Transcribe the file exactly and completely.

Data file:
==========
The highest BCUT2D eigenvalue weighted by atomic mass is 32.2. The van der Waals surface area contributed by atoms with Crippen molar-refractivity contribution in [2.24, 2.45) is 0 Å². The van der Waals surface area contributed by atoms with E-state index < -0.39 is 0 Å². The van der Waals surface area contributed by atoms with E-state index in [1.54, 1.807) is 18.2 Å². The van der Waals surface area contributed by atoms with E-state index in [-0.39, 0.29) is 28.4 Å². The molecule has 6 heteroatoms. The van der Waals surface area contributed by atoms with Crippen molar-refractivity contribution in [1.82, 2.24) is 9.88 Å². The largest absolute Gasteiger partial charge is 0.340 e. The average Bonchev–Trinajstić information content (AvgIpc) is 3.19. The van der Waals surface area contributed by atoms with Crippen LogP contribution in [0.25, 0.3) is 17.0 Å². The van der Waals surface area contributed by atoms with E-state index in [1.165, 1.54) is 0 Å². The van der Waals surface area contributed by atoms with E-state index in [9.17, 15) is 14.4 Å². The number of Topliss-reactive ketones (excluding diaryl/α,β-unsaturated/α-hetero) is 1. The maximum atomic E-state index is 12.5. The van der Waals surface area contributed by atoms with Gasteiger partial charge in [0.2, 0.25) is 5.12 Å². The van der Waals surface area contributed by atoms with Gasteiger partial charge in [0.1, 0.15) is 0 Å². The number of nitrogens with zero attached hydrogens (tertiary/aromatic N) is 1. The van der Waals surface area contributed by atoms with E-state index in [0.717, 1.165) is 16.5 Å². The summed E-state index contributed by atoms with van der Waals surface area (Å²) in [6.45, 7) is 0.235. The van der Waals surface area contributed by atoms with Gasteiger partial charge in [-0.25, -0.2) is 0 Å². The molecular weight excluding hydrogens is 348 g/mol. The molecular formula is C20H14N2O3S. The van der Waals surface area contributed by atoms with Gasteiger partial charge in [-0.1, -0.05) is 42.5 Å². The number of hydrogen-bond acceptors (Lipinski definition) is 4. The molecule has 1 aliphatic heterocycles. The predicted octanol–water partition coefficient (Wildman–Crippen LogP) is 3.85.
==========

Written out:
The highest BCUT2D eigenvalue weighted by atomic mass is 32.2. The van der Waals surface area contributed by atoms with Crippen molar-refractivity contribution in [2.24, 2.45) is 0 Å². The van der Waals surface area contributed by atoms with E-state index < -0.39 is 0 Å². The van der Waals surface area contributed by atoms with E-state index in [1.54, 1.807) is 18.2 Å². The van der Waals surface area contributed by atoms with E-state index in [-0.39, 0.29) is 28.4 Å². The molecule has 6 heteroatoms. The van der Waals surface area contributed by atoms with Crippen molar-refractivity contribution in [1.82, 2.24) is 9.88 Å². The largest absolute Gasteiger partial charge is 0.340 e. The average Bonchev–Trinajstić information content (AvgIpc) is 3.19. The van der Waals surface area contributed by atoms with Crippen LogP contribution in [0.25, 0.3) is 17.0 Å². The van der Waals surface area contributed by atoms with E-state index in [1.165, 1.54) is 0 Å². The van der Waals surface area contributed by atoms with E-state index in [9.17, 15) is 14.4 Å². The number of Topliss-reactive ketones (excluding diaryl/α,β-unsaturated/α-hetero) is 1. The maximum atomic E-state index is 12.5. The van der Waals surface area contributed by atoms with Gasteiger partial charge in [0.2, 0.25) is 5.12 Å². The van der Waals surface area contributed by atoms with Gasteiger partial charge in [0.1, 0.15) is 0 Å². The number of nitrogens with zero attached hydrogens (tertiary/aromatic N) is 1. The van der Waals surface area contributed by atoms with E-state index in [0.717, 1.165) is 16.5 Å². The summed E-state index contributed by atoms with van der Waals surface area (Å²) in [6.45, 7) is 0.235. The van der Waals surface area contributed by atoms with Gasteiger partial charge in [-0.25, -0.2) is 0 Å². The molecular weight excluding hydrogens is 348 g/mol. The molecular formula is C20H14N2O3S. The van der Waals surface area contributed by atoms with Gasteiger partial charge in [-0.1, -0.05) is 42.5 Å². The number of hydrogen-bond acceptors (Lipinski definition) is 4. The molecule has 1 aliphatic heterocycles. The predicted octanol–water partition coefficient (Wildman–Crippen LogP) is 3.85.